Thursday, June 02, 2016

The Internet Is Not the Answer – how the digital dream turned sour

Andrew Keen’s pleasingly incisive study argues that, far from being a democratising force in society, the internet has only amplified global inequities

The Guardian
Sunday 1 February 2015

The internet that we use today was switched on in January 1983, and for its first 10 years was almost exclusively the preserve of academic researchers, which meant that cyberspace evolved as a parallel, utopian universe in which the norms of “meatspace” (John Perry Barlow’s term for the real, physical world) did not apply. In fact, for most of the first two decades, the real world remained blissfully unaware of the existence of the virtual one.

And then Tim Berners-Lee invented the web, and in 1993 Marc Andreessen released Mosaic, the first graphical browser, and suddenly the real world realised what the internet was and, more importantly, what it could do. What happened next was, with hindsight, predictable, though relatively few people spotted it at the time. It was later summed up by John Doerr, a Silicon Valley venture capitalist, as “the greatest legal accumulation of wealth in history”. More succinctly you could say that what happened was that Wall Street moved west.

Andrew Keen – like many who were involved in the net in the early days – started out as an internet evangelist. In the 1990s he founded a startup in the Bay Area and drank the Kool-Aid that fuelled the first internet bubble. But he saw the light before many of us, and rapidly established himself as one of the net’s early contrarians. His first book, The Cult of the Amateur: How Today’s Internet Is Killing Our Culture, was a lacerating critique of the obsession with user-generated content which characterised the early days of web 2.0, and whenever conference organisers wanted to ensure a bloody good row, Andrew Keen was the man they invited to give the keynote address.

If his new book is anything to go by, Keen has lost none of his edge, but he’s expanded the scope and depth of his critique. He wants to persuade us to transcend our childlike fascination with the baubles of cyberspace so that we can take a long hard look at the weird, dysfunctional, inegalitarian, comprehensively surveilled world that we have been building with digital tools. In that sense, The Internet Is Not the Answer joins a number of recent books by critics such as Jaron Lanier, Doc Searls, Astra Taylor, Ethan Zuckerman and Nicholas Carr, who are also trying to wake us from the nightmare into which we have been sleepwalking.

Like these other critics, Keen challenges the dominant narrative about the internet – that it’s a technology that liberates, informs and empowers people. The problem with this narrative, he points out, is not that it’s wrong – the network does indeed have the potential to do all of these marvellous things, and much more besides. The problem is that it’s not the whole story, and perhaps it will turn out to be the least important part of it.

The more important truth about the internet, Keen thinks, is that it has evolved into a global machine for creating a world characterised by vast and growing inequality. “The error that evangelists make,” he writes, “is to assume that the internet’s open, decentralised technology naturally translates into a less hierarchical or unequal society. But rather than more openness and the destruction of hierarchies, an unregulated network society is breaking the old centre, compounding economic and cultural inequality, and creating a digital generation of masters of the universe. This new power may be rooted in a borderless network, but it still translates into massive wealth and power for a tiny handful of companies and individuals.”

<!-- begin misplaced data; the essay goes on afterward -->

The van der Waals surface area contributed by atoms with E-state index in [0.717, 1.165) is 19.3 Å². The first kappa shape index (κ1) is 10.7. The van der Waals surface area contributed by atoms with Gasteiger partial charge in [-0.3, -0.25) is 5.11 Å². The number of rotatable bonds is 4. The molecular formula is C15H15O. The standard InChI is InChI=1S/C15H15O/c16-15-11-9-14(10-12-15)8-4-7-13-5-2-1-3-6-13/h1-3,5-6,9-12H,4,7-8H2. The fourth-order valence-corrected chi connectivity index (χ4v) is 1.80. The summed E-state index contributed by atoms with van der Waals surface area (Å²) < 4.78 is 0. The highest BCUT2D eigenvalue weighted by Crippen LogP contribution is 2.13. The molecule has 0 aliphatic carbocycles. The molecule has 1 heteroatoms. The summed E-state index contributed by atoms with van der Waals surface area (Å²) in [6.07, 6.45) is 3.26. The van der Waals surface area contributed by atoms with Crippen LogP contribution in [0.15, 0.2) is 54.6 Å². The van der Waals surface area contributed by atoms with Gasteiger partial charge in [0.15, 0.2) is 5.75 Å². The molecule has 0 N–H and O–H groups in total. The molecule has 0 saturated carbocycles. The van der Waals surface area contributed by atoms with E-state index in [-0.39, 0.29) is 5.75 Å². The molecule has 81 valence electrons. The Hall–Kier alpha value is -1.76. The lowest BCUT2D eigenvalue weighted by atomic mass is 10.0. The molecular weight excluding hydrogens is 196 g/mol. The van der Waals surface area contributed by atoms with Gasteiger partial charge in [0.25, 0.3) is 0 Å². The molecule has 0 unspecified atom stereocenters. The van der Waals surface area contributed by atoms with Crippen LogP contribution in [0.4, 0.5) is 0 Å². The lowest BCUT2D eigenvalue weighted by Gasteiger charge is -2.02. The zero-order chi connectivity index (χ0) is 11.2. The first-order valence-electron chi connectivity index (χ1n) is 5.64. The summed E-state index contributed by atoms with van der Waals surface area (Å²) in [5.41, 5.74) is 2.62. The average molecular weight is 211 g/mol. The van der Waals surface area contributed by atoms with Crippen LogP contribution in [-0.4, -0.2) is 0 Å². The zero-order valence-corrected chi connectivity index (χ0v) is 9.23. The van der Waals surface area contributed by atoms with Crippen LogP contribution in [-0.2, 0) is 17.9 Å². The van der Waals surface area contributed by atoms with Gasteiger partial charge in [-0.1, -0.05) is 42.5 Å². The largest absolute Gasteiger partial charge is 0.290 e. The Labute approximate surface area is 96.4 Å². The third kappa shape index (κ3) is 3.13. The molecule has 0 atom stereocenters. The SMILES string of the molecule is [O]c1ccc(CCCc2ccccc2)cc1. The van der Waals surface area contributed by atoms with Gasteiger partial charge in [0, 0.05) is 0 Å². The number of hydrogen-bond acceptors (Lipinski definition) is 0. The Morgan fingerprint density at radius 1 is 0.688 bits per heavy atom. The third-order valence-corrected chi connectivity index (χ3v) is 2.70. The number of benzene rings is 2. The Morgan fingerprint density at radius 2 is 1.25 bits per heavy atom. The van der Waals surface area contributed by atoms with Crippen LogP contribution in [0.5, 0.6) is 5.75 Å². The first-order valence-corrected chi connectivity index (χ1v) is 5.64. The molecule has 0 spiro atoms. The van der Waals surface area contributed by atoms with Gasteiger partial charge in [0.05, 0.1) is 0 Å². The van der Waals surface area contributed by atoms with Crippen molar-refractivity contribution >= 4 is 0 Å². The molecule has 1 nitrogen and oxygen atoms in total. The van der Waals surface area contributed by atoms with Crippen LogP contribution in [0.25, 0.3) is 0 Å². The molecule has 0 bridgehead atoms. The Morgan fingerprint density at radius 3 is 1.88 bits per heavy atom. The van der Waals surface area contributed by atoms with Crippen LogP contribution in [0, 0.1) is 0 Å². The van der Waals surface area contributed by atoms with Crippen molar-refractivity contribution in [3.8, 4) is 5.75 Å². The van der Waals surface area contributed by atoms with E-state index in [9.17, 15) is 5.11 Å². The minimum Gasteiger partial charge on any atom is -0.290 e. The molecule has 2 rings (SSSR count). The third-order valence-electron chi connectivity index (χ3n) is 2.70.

Another chorus of the dominant narrative is the unavoidability of what Joseph Schumpeter called “creative destruction”, which is another word for the collateral damage inflicted by Silicon Valley’s most revered process: disruption. Many critics just burble on about this, but Keen had the inspired idea of going to see what technology-wrought destruction is really like, up close. He goes to Rochester, New York, the city that was once the company town of Eastman Kodak, the analogue giant that was destroyed by digital technology. Kodak once employed 145,000 people worldwide. What Keen finds in Rochester is not only a Detroit-style ghost town, but also 55,000 former employees whose pensions have vanished in a puff of bankruptcy.

In the decades to come, we can expect many more Rochesters. In the pre-digital age, industrial development produced disruption, but also jobs. In contrast, the new giants of the digital revolution are a neoliberal’s wet dream, producing fabulous wealth for the owners of capital while employing very few ordinary mortals – except perhaps for those working in the concierge economy as serfs catering to the whims of elites that are cash-rich but time-poor.

Far from being the “answer” to society’s problems, Keen argues, the internet is at the root of many of them. As a result, it poses an existential question for democracies everywhere: can elected governments control the waves of creative destruction now sweeping through our societies as the digital revolution gathers momentum? Mr Keen doesn’t have an answer to this question. But then – as an inspection of our current election campaign confirms – neither do we.

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